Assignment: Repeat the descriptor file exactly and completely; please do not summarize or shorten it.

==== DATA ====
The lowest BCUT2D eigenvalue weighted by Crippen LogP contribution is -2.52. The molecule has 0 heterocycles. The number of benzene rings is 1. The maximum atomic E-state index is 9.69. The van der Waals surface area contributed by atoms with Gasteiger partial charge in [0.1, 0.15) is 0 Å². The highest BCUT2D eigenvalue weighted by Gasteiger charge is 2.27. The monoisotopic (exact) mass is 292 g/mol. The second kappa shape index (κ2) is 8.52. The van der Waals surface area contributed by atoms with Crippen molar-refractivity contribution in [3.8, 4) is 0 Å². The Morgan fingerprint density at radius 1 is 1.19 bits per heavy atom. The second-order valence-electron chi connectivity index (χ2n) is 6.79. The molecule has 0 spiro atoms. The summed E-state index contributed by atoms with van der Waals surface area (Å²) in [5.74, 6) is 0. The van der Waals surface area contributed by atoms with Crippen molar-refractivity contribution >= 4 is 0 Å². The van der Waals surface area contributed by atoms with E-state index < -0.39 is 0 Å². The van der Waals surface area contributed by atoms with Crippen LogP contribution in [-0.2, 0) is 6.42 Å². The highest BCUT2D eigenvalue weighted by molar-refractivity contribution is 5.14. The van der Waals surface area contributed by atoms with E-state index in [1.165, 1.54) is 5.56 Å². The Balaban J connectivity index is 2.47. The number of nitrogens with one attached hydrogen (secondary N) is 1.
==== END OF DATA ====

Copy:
The lowest BCUT2D eigenvalue weighted by Crippen LogP contribution is -2.52. The molecule has 0 heterocycles. The number of benzene rings is 1. The maximum atomic E-state index is 9.69. The van der Waals surface area contributed by atoms with Gasteiger partial charge in [0.1, 0.15) is 0 Å². The highest BCUT2D eigenvalue weighted by Gasteiger charge is 2.27. The monoisotopic (exact) mass is 292 g/mol. The second kappa shape index (κ2) is 8.52. The van der Waals surface area contributed by atoms with Crippen molar-refractivity contribution in [3.8, 4) is 0 Å². The Morgan fingerprint density at radius 1 is 1.19 bits per heavy atom. The second-order valence-electron chi connectivity index (χ2n) is 6.79. The molecule has 0 spiro atoms. The summed E-state index contributed by atoms with van der Waals surface area (Å²) in [5.74, 6) is 0. The van der Waals surface area contributed by atoms with Crippen molar-refractivity contribution >= 4 is 0 Å². The van der Waals surface area contributed by atoms with E-state index < -0.39 is 0 Å². The van der Waals surface area contributed by atoms with Crippen LogP contribution in [-0.2, 0) is 6.42 Å². The highest BCUT2D eigenvalue weighted by molar-refractivity contribution is 5.14. The van der Waals surface area contributed by atoms with E-state index in [1.165, 1.54) is 5.56 Å². The Balaban J connectivity index is 2.47. The number of nitrogens with one attached hydrogen (secondary N) is 1.